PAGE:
• Theo

    I think it’s terribly disingenuous to think that the pro-choice movement doesn’t humanise foetuses. And I think it’s just as bad to say that said foetuses are all little babies. There are a few points that I see regularly discussed in the pro-choice movement. 1) There is a difference between something being human and something being ‘a human being’. Stem cells are human. The dandruff from your scalp is human. Being human doesn’t automatically make it a human being. Where the line is is a matter of debate, sure, but at some point a foetus, while human, is not yet a human being, else we run into a slippery slope fallacy. 2) The pro-choice movement is full of people who love children, have and/or want children, or who have lost children that they wanted, who still think abortion is moral. These people’s experiences get dismissed and ridiculed within the anti-choice community. 3) The anti-choice community seems to not humanise the pregnant people, mostly women, very well. Once a woman gets pregnant, she cannot do anything that might even possibly harm the foetus, or she faces backlash. Women have been jailed because they’ve done something to endanger a foetus. When the anti-choice movement claims directly or indirectly that the pro-choice movement is disregarding the rights of the foetus, it rings hollow when these people disregard the rights of the mother. 4) Along similar lines of not humanising pregnant people well is the inability to recognise that pregnancy is not a walk in the park. Pregnancy and childbirth are ridiculously dangerous and are routinely less safe than abortion.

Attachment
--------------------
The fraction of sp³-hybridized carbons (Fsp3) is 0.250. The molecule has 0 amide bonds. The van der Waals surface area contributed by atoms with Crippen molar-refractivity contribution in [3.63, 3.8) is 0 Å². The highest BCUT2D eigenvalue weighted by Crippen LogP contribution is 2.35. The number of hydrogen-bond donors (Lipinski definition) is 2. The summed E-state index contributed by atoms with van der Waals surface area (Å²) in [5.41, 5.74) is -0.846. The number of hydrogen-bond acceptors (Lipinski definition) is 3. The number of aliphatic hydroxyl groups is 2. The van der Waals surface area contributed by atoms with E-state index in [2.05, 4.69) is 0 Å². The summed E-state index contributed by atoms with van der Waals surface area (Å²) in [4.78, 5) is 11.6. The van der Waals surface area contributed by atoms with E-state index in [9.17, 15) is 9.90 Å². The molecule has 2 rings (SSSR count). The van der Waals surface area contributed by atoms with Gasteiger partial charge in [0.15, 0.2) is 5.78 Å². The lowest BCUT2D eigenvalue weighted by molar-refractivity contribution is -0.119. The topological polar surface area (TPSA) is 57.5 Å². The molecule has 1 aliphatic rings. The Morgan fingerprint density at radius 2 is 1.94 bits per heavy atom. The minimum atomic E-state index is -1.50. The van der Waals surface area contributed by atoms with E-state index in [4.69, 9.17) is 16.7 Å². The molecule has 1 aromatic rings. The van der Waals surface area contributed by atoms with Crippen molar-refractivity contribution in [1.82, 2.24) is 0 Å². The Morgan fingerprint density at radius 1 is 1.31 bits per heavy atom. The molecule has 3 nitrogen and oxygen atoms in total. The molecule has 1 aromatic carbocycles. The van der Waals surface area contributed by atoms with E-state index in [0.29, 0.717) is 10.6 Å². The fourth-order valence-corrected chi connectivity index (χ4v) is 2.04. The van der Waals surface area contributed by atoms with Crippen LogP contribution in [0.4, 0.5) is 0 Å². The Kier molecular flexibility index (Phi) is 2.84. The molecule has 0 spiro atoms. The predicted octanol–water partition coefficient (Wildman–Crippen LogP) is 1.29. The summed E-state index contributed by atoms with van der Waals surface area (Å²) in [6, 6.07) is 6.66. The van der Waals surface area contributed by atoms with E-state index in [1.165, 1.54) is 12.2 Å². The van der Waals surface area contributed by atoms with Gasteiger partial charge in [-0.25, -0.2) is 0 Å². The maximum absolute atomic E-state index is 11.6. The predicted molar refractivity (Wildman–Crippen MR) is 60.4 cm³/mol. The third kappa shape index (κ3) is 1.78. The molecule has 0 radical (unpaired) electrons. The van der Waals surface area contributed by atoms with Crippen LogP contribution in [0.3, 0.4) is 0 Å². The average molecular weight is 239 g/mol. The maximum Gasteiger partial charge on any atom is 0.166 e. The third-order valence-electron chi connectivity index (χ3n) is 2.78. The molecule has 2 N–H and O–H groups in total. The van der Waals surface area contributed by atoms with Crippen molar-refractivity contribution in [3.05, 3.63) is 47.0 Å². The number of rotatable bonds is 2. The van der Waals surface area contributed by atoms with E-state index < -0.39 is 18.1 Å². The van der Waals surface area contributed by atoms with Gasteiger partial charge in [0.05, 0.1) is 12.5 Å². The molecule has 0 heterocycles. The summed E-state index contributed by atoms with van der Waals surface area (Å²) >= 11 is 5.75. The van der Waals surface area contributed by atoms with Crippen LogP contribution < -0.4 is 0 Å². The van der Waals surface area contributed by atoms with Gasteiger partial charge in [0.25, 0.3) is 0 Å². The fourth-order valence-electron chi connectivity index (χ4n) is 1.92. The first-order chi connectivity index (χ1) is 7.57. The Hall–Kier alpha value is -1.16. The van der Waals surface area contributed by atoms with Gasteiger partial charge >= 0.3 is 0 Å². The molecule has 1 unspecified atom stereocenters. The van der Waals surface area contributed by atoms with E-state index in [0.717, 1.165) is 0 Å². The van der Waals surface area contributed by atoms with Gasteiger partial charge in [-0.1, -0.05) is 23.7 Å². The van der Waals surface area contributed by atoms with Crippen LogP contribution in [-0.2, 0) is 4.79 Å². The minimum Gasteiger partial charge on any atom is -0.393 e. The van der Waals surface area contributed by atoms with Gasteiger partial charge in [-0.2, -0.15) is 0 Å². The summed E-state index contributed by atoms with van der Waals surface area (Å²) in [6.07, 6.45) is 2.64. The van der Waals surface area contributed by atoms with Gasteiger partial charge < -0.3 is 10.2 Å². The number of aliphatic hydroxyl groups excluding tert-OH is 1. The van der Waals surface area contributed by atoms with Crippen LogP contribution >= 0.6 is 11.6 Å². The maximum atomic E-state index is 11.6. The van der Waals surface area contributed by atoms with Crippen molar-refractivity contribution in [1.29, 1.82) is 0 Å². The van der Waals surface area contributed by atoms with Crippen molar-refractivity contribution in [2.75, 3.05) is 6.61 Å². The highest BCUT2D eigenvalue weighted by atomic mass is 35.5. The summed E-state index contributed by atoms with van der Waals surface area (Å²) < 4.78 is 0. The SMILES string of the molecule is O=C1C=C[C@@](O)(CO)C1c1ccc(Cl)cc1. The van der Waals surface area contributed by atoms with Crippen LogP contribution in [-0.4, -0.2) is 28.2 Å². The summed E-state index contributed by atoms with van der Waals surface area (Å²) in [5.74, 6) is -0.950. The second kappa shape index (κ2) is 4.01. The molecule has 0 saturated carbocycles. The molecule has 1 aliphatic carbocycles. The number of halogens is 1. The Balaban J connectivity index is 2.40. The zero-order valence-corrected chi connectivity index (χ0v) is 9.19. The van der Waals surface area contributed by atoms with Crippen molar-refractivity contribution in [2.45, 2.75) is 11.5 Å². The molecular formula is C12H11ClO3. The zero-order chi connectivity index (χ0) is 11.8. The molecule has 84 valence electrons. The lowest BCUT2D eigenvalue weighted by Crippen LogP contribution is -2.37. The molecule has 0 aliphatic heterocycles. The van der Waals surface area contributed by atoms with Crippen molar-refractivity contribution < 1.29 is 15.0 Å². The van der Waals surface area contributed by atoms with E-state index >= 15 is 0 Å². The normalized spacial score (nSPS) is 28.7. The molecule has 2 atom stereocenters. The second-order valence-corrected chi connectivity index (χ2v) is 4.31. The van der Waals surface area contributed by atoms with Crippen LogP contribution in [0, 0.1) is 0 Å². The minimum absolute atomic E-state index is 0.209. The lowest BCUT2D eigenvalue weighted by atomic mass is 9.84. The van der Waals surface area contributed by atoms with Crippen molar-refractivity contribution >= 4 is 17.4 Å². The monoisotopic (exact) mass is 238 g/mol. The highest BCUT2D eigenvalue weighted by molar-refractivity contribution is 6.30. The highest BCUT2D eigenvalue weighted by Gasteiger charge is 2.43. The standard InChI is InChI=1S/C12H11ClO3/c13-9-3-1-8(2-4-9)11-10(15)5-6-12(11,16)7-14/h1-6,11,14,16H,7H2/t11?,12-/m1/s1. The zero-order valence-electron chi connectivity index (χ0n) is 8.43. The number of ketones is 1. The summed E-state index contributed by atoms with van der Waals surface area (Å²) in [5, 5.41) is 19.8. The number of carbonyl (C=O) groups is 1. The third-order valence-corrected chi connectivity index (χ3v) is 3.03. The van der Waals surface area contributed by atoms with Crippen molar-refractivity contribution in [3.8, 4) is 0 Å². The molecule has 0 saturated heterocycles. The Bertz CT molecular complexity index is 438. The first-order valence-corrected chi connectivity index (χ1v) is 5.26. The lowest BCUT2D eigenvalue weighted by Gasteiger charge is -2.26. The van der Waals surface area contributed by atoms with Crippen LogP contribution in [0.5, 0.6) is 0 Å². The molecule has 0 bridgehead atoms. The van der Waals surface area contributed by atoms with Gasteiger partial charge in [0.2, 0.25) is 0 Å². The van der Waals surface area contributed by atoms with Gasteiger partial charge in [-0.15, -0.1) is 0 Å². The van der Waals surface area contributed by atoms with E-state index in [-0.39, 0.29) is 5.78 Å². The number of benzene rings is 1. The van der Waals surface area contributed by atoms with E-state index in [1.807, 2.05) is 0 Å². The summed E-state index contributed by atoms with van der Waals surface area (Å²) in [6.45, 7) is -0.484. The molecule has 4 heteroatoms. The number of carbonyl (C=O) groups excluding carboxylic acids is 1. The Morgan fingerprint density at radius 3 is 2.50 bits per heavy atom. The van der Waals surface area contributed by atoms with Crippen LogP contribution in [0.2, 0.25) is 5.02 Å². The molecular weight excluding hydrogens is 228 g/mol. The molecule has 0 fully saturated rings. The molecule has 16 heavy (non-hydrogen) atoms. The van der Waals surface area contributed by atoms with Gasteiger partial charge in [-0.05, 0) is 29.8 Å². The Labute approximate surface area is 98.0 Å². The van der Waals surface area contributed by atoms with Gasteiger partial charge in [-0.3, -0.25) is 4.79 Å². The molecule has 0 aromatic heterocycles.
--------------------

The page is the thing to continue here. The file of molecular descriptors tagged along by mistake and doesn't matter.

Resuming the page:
• Robert Mark Wade

    It seems both sides are too concerned with being right than they are with doing right.

  • natsera

    You bring up some well-thought-out points, but it’s STILL oversimplified. It may not be possible for it NOT to be oversimplified.